The fascinating fairs and festivals of Karnataka are a celebration of life in all its infinite variety. Reverberating with color and gaiety, many of them are exclusive to the state. In fact, nearly every hamlet and village, every town and city has its own calendar of events to be celebrated.
This festival commemorates the victory of Godess Chamundi over the demon Mahishasura. In Mysore, the parade of caparisoned elephants and soldiers in ceremonial attire winding their way from the brightly illuminated Mysore Palace gates to Bani Mantap, together with the pomp and music, creates a wondrous kaleidoscope of color and sound. The highlight of the Dussehra festivities in Madikeri, Coorg is a procession of beautifully-lit temple cars vying for the coveted prize of best-decorated car.
Hampi Festival (Vijaya Utsav)
Ever year, the ruins at Hampi come alive with the strains of classical music and dance when it hosts the Vijaya Utsav to recreate the grandeur of the erstwhile Vijayanagar Empire. Similar festivals are held at Halebid, Pattadakal. Karavalli and Lakkundi.
It is believed that during this festival, Goddess Cauvery appears in the form of a sudden upsurge of water in a small tank in Coorg to give darshan to her devotees’ gathered there. This event is known as Theerthodbhava.
The sleepy town of Melkote comes alive during the annual Vairamudi festival when the deity at the hill shrine dedicated to Lord Vishnu is adorned with a legendary diamond-studded crown brought from the Mysore-Palace. This event is part of the 10-day long Brahmaotsavam festivities.
Kambala (Buffalo Race)
The kambala buffalo race in rural southern coastal Karnataka originated as a royal pastime and was later continued by the feudal lords of the Tulu Region. The event features water buffalos racing down a slushy track, egged on by a farmer balancing precariously on a wooden plank trailing behind the beasts. A riot of color and frenzied cheering mark this annual sporting event where the prizes go to the swiftest.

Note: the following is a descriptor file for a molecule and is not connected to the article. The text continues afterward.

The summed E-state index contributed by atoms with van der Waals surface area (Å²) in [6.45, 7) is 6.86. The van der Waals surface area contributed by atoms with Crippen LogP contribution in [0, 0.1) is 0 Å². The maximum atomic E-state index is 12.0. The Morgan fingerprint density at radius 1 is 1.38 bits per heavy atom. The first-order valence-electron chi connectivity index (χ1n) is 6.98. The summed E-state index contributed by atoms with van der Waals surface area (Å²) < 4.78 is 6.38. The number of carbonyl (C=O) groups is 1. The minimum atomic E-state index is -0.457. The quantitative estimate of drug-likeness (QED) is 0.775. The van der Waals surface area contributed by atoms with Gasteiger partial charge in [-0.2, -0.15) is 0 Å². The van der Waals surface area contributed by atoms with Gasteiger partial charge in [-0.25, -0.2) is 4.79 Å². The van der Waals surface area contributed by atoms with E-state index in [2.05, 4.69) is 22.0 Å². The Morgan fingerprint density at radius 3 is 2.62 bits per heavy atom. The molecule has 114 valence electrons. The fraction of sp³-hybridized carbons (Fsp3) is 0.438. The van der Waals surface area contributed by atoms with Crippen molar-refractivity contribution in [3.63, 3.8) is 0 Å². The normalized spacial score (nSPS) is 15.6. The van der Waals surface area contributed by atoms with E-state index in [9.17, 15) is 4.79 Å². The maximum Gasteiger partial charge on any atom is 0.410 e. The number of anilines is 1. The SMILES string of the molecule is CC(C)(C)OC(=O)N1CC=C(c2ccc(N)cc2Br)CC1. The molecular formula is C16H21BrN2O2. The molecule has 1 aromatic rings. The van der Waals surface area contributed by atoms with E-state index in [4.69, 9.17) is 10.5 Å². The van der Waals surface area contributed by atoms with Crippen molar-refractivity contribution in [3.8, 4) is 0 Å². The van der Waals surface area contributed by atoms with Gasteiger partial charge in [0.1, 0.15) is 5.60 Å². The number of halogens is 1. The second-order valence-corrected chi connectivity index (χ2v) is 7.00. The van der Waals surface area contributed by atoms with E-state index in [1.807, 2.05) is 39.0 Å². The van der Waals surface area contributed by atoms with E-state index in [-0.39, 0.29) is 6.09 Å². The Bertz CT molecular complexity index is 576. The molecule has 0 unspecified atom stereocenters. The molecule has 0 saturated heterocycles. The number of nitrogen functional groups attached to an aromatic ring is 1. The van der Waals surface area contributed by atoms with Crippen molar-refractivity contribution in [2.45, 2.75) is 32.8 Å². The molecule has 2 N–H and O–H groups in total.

Buffalo racing season: From November to March in Baradi Beedu, Bolantur, Kolatta Majalu, Bajagoli, Puttur, Kamalakatte, Uppinangadi and Kolakebylu.
Vasantha Habba (Spring Festival)
Each year, Nrityagram Dance Village, founded by the late Odissi dancer, Protima Gauri Bedi, comes alive during Vasantha Habba. This is a nightlong celebration of dance and music featuring some of India’s most renowned performing artists.
This is a 9-day tradition started and sustained by a Tamil-speaking community of gardeners called Thigalars. Karaga is held at the Dhamaraya Swamy Temple in Bangalore. Just after dusk on the karaga day, a priest dressed in female attire leads a spectacular procession to the accompaniment of dazzling swordplay by dhoti-clad, bare-chested Thigalars. On his head, he carries a flower-bedecked pyramid. A unique feature of karaga is the unbroken tradition of visiting the tomb of an 18th century Muslim saint every year.
Popularly known as the ‘Groundnut Festival’, the Kadalekayi Parishe welcomes the first yield of the groundnut crop. Karnataka’s farmers congregate at the Bull Temple each year to seek blessings for a good harvest. Heaps of different varieties of groundnuts spring up in the area surrounding the Bull Temple, the Dodda Ganesha Shrine and the Bugle Rock Park in Basavanagudi, Bangalore.
Month: November/ December.
This harvest festival, literally meaning ‘new rice crop’, is celebrated in Coorg when the paddy is ready to be harvested in the months of November or December. The ceremonial cutting of the new paddy crop by the head of the family falls on a full-moon night and is accompanied by chants of “ Poli. Poli Deva” (increase, increase, O God!). A single gunshot is fired to summon Lord Iguthappa, the presiding deity of the Kodava people.
Month: November/ December.
The annual temple festival at the village temple in Banashankari is more than a religious event. During this time, the streets around the temple are taken over by a huge fair thronging with vibrant colors, gaiety and thousands of devotees.
Month: February- March.
Once in 12 years the tranquil jain pilgrim centre in Shravanabelagola is transformed into a throbbing city with millions of devotees converging to participate in the spectacular ceremonies for the Mahamastakabisheka (sacred head-anointing ceremony).
It is one of the most thrilling acts of worship seen anywhere in the world with devotees bathing the magnificent 18m high statue of Lord Bahubali atop of the th Vibdhyagiri hillock with hundreds of liters of milk, sugarcane juice, pastes of saffron and sandalwood, followed by a torrent of coconut, turmeric, saffron and vermillion powder. Offerings also include showers of precious gems, coins and gold and silver petals. In a fitting finale to the grand proceedings, a helicopter flies over the statue showering the choicest flowers on Lord Bahubali.
This event commemorates the first Mahamasthakabhisheka performed in 981 A.D., by Chavundraya- Prime Minister of the erstwhile Ganga kingdom.